Images. Front page news. Cover photos. And then, a quick recede from public memory. Daily lives under constant, gruesome threat from those entrusted with public safety. The irony.
On 14 June 2018, the Office of the High Commissioner of Human Rights at the United Nations published a report on situation of human rights in Kashmir, from June 2016 – April 2018. The report details violations beginning with the death of Burhan Wani, the young commander of the Hizbul Mujahideen, a murder that sent the valley into shock, sadness and led to a fresh round of massive protests and state violence. The report explicitly states violations that have been perpetrated against the people of the Valley (in addition to documenting the state of Human rights on the Pakistan side of the LoC) and has, almost as par for the course, been rubbished by the government and certain prominent Pundits of eletronic media.
Kasturi began the evening with a presentation, taking the audience through a visual journey. Kashmir now. Three murdered teenagers. Young men and women, lives forever marred by the criminal firing of pellet guns by the armed forces. The use of which has been extensively documented in the UN report. She told the audience exactly what pellet guns are. What they can do. A young man strapped to the bonnet of a jeep. A young man used as a human shield. A gross violation of human rights as defined by the Geneva Convention. We saw a photograph of young girls in school uniforms coming to the fore. The forefront of the protest, the struggle. How during a so-called ceasefire in the month of Ramzan, people were run over by army jeeps.
The UN report has called into question the archaic, terrible laws that the people of Kashmir are still subjected to. What is the justification of the Armed Forces Special Powers Act? Or the Public Safety Act (PSA)? Acts that somehow, in a morbid horrific way allow the armed forces – the military, the police, the paramilitary to get away with acts like these.
She then spoke about the cycles of violence that the Valley has seen and the different ways that the people have responded to the atrocities they have been subjected to. The different forms of protest. The armed struggle that lead to the rise of the militant groups in the nineties, to those of the past decade – the Amarnath protests in 2008, the protests against Shopian rapes of 2009, the Machil forest killings-dressed-as-encounter protests of 2010, that lead to tear gas firings, killing of 112 children and youth, and emergence of a new form of mass struggle, reminiscent of Palestine. Stone pelters. Faced with bullets, tear gas shells, pain guns. Pellet guns.
‘The nineties was a zamaana of guns, now is the zamaana of stones. The true voice of the Kashmiri is being suppressed. We want Azadi’, says one of the young men in a video clip Kasturi then screened. This video was shot after 2010, when Kashmiris began to use social media, creating Facebook accounts (often under pseudonyms as a precaution against identification to escape the PSA). This was also the time that young Kashmiri journalists began writing about what was happening in their homes. Basharat Peer’s Curfewed Night was one such account. She went on to show a clip from Soz, M.C. Kash speaking about his music. How rooted the youth of Kashmir are in their history. How, most poignantly he tells us that his music always talks of the suffering, because what, in the beautiful Kashmir valley has not seen suffering?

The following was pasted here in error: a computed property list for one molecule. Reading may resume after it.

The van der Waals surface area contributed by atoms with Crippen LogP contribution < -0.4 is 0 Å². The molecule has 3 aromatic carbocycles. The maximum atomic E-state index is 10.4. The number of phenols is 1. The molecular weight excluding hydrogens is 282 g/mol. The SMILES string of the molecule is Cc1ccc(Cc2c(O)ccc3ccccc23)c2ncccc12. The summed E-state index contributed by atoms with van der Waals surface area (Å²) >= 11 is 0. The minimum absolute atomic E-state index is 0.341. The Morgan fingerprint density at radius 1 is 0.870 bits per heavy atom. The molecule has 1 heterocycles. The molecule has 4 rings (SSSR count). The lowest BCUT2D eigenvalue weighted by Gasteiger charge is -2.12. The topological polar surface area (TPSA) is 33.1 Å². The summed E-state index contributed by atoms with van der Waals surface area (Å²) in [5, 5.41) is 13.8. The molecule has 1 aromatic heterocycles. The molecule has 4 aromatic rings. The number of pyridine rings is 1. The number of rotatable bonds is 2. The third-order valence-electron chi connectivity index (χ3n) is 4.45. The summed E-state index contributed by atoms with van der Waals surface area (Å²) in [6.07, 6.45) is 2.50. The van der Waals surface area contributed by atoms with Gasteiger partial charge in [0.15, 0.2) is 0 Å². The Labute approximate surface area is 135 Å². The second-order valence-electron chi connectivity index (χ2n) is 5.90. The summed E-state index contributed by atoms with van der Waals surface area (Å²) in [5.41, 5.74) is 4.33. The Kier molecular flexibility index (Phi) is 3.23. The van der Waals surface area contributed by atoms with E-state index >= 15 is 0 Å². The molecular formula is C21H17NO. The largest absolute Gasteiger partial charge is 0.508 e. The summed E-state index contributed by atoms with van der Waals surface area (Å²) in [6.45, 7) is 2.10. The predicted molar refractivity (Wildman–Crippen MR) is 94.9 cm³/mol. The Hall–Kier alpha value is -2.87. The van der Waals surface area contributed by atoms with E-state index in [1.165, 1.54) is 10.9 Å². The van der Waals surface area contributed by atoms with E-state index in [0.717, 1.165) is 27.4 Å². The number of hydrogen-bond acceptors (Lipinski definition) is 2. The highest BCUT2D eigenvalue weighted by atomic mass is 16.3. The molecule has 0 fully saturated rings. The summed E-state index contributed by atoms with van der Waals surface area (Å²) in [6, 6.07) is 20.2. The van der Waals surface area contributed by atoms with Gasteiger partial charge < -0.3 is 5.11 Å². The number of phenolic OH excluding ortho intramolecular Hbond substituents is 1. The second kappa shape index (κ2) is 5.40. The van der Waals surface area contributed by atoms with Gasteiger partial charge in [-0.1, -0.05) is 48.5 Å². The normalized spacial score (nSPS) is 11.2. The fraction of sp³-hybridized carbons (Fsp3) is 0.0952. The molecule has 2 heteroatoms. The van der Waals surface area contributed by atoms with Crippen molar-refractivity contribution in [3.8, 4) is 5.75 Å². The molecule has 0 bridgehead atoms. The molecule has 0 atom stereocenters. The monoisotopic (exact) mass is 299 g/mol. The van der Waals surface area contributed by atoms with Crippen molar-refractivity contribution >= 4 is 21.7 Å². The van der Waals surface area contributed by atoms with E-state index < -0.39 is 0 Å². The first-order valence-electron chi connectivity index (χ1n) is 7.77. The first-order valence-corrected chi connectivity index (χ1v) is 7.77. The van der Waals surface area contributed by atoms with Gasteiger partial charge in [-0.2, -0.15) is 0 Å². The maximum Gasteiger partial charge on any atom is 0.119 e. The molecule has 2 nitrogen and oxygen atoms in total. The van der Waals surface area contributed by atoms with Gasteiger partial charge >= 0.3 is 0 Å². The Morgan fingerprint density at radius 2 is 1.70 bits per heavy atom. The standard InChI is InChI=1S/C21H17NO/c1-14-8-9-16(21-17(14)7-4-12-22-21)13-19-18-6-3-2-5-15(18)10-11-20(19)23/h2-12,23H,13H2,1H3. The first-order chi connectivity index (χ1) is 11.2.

The mountains, the soil, the river Jhelum.
From Khoon Diy Baraav, Kasturi showed us a clip of the anger of the women, the rage against the lives lost and the indignity faced by the living. She then went onto show how Kashmir has been represented in mainstream Bollywood. From the ridiculous unreality of Kashmir ki Kali, the portrayal of Kashmiri women in Roja, to the chutzpah in Haider.
After a few words from director Sanjay Kak, speaking to us from Delhi over a recorded video, we moved onto the screening of his epic film Jashn-e-Azadi. A film that shows Kashmir over many decades, with the bloodshed, the post traumatic stress disorder, the loss, the happy smiles for the camera, the beautiful golf courses, the psychological warfare and the often spiritual resilience. The programme ended with a brief discussion with members of the audience on the politics and reality of the Kashmir valley. In one part the discussions referred to the various forms and strategies adopted in the Indian and Bangladeshi freedom struggles.
We study the Holocaust in our History textbooks. We study Mussolini. We study fascism. But where in those textbooks do we talk about state sponsored and state denied atrocities, ones that are happening in the country we call India, against innocent people who want their right to self determination? Where are we talking about this? As Kasturi said at the beginning of her presentation and Sanjay Kak said in his introduction, it needs to stay in the public consciousness. Kashmir cannot simply be something we know about. It has to be something that we talk about and in whatever way we can, do something about.
I listen to Tupac as I write this. I think of the beautiful Jhelum and the body bags. Andleeb’s eyes.
Azadi. Oh, the irony.
Report by Paroma Sengupta